My supervisor, Steve, wanted to go to Stanley on Saturday to upload some tagging files and visit some other data collection sites in the area. I wanted to go, so we took off for town. I normally don’t go to Stanley on weekends, but this was a good opportunity to see something new.
First stop, the video counting weir near Fir creek campground on Bear Valley creek, operated by the Shoshone/Bannock (ShoBans) tribe.
This is a side view. The fish are channeled into the center of the creek and through the counting tunnel. I liked the touch of orange Home Depot buckets filled with water for weights. The cameras operate on 12 volt and are their batteries are charged daily from the shore.
The size of this weir is impressive. It took a lot of work to get everything in place. They had counted 363 adult chinook and 27 jack chinook and there were about 20 more for the Friday count. They were doing the Friday count when we showed up.
Next stop was just north of Stanley, the Valley Creek #2 instream monitor near the Valley creek staff gage.
The Pittag detection antennas shown here were installed last Friday, Gabriel, our electronics specialist is doing some final anchoring in this picture. The antenna stretch completely across the stream so we can get the maximum amount of data collection from the fish we will tag in Valley creek starting next Monday. The staff gage (for stream flow information) is the little circular building downstream about 75 yards.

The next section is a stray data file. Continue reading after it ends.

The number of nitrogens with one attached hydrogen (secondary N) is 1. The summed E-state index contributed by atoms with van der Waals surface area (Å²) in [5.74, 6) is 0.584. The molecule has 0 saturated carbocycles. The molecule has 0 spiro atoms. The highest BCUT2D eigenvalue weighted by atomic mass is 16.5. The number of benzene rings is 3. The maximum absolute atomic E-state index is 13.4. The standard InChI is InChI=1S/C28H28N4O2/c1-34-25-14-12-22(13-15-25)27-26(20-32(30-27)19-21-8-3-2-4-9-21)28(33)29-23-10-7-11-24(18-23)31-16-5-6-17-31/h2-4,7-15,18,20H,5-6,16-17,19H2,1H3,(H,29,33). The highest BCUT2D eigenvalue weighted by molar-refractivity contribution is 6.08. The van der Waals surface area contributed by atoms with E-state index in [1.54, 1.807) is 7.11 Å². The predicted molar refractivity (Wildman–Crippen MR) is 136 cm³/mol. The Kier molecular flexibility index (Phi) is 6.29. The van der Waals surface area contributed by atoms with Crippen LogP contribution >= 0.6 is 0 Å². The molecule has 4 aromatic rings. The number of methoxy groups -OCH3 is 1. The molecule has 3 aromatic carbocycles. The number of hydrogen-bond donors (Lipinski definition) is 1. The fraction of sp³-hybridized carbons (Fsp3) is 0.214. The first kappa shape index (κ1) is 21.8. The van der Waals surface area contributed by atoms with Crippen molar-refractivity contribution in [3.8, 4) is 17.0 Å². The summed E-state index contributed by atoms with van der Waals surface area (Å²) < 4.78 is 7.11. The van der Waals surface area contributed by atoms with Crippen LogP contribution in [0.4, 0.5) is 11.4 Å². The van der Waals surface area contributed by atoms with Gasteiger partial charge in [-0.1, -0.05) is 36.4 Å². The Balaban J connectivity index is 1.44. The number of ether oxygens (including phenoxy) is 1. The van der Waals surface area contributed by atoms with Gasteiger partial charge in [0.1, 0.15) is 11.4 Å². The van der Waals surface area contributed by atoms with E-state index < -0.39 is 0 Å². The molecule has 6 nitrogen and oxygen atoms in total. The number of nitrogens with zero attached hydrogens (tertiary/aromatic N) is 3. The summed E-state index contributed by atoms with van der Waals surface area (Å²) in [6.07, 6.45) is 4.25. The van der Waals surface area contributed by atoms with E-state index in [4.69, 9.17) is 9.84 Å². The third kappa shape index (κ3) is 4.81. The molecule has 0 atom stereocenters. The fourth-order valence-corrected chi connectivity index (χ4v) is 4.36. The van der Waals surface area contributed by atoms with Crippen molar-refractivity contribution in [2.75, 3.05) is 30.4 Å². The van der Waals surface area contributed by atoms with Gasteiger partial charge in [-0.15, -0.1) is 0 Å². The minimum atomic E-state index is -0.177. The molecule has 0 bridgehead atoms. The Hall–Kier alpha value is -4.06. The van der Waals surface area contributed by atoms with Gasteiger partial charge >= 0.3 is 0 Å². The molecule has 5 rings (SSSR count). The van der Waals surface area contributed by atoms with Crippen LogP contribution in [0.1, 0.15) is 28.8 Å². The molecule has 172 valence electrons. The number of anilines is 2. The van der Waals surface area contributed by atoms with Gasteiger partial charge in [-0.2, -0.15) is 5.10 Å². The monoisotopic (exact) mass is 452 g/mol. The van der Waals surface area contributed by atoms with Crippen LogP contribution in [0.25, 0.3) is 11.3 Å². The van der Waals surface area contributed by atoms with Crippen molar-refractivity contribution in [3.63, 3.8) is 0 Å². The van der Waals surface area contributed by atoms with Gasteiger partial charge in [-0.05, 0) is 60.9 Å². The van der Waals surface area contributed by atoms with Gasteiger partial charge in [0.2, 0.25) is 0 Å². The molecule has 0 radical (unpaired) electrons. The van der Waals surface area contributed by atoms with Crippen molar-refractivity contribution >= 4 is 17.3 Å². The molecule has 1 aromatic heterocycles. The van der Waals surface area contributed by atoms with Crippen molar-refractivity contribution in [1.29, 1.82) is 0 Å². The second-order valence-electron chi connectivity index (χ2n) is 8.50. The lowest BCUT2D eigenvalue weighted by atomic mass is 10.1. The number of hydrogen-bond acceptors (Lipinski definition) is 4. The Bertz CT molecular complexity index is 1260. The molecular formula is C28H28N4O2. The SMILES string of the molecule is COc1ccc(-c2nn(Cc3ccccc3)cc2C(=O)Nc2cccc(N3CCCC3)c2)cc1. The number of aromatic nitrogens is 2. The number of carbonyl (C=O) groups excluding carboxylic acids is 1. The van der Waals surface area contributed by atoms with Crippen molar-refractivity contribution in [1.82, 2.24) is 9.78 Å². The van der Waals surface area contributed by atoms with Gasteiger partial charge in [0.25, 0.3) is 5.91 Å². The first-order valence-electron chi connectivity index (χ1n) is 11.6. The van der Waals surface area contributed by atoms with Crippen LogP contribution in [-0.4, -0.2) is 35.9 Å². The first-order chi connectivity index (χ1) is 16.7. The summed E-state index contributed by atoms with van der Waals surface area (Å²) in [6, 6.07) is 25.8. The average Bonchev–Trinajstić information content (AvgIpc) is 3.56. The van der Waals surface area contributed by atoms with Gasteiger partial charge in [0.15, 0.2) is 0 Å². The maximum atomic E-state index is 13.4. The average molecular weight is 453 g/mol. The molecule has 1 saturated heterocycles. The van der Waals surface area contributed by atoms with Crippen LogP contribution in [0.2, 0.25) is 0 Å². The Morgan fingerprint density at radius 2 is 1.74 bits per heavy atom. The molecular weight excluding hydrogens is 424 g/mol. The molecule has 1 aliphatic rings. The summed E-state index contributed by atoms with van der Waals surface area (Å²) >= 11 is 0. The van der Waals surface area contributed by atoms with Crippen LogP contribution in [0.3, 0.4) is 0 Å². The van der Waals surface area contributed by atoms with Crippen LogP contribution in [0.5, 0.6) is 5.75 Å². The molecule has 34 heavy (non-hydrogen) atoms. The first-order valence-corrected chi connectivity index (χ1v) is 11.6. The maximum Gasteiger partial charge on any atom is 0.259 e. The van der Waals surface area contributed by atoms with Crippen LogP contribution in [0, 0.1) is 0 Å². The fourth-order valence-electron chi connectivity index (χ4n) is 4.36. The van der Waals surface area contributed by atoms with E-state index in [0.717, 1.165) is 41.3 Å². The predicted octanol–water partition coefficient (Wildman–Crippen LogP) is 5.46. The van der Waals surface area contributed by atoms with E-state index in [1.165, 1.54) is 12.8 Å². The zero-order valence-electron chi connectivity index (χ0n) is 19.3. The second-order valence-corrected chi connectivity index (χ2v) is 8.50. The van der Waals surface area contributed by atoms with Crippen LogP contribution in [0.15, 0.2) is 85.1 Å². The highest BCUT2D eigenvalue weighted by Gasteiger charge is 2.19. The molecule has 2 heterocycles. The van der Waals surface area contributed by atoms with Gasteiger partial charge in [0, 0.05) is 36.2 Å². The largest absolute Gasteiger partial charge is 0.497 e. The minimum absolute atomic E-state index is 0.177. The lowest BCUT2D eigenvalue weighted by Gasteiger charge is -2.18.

This is a side view that allows you to see the array more clearly. We will be doing survival estimates on the tagged fish for the next 9 months. The individually move downstream even in the dead of winter. This operates 24/7 with solar power or propane power. All information is uploaded daily via satellite. This was the first area we put a non 120v unit into a stream. After 5 years we are finally getting all of the bugs out of the system. The technology is now such that we can cover the whole stream.
This type of creation is one of our, NOAA Fisheries’ (Dam Passage and Fish Ecology), main functions. We develop ideas and technologies, then turn the operation and maintenance over to other entities. Soon we will be out of the instream monitor business except for collaboration with other fisheries agencies. Gabriel is very good at this and he will be continuing to improve the systems both here and at other sites throughout the Columbia River basin.
Looking back at Stanley, Idaho and the Sawtooth range from the little footbridge above the array. We have a second set of monitors about 1/4 mile above this site on Valley creek.
Sigh, the next day it was back to work, this time on Marsh creek.
It was very cold on the first morning. Ice would form on your shoes and waders as you walked around. I estimated the temperature at somewhere around 28 degrees. I had my heaviest coat on the start, but by quitting time around 12:30p, the temp was near 80.
Around 10AM the collection crew came by…
We have two crews going, one on each side of the stream. The person on the left is running the shocker. The center guy nets the fish, and the guy on the far right packs the bucket carrying the captured fish. They might hike two miles a day up a stream, over slippery rocks and fallen logs.